And then, the marriage equality decision, and the celebration. The rainbows erupting on my Facebook page. My friends, online and elsewhere, care about both of these events. Already, my more radical friends are moving on to celebrate Obama commuting the sentences of non-violent drug offenders, because the frontiers of social justice stretch out in all directions.

We take meaning from the names we give ourselves and the groups and history with which we associate, and defend against those who appear to be subverting or watering down our meaningful identities.

In a group I moderate on Facebook, “All transmen know each other,” a member posted that they identify as trans* on the FTM spectrum, but also as a member of lesbian community. The kinds of remarks I deleted from that thread were made to show disrespect and disapproval of the original poster’s identity. Which just goes to show, even in a tiny subset of a minority, gathered in solidarity over at least one of our identities, we are fully capable of tearing down strangers for claiming to know who they are and where they belong. Familiar much?

One of the strongest allies I have, in all of my struggles, is my therapist. I’ve been seeing him for several years, and I trust him to see me, not to reduce me to my identity labels, to understand that I have both a history and a present. He’s even helping me see that I have a future.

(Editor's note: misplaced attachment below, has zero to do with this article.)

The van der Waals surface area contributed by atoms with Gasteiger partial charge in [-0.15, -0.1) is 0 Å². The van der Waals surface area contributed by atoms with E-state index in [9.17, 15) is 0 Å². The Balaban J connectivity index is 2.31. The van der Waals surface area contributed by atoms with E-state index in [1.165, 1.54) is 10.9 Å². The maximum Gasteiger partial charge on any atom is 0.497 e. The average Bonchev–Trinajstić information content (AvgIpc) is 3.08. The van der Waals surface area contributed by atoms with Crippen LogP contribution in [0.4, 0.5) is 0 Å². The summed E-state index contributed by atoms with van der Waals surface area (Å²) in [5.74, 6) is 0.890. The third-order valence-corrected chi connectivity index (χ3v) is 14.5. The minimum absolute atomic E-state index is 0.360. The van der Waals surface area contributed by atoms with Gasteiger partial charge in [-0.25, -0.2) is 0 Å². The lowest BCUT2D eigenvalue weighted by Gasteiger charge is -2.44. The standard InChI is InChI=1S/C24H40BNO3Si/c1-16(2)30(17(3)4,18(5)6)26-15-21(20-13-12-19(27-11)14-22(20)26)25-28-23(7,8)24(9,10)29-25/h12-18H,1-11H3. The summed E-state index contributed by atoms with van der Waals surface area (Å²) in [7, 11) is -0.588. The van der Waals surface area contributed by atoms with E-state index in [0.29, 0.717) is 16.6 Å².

And he’s a straight, married white guy. When he told me that his family went out to dinner to celebrate the marriage equality decision, I bristled, but didn’t say anything. (To my therapist. I know. And he’s probably reading this.) On a personal level, he’s a flamboyant nerd. There have been days I’ve walked into his office and bitten my tongue, so as not to say, “What is up with that shirt?” (Did I mention he’s probably reading this?) Over the years I’ve gotten a better focus of what has made him into the person and the professional I’ve come to trust. Those of us who know what the inside of a locker looks like, understand something about one another. My therapist and I have a few identities in common, but they’re not why I trust him. It’s because he’s passionate and believes in his work so much that he is my ally.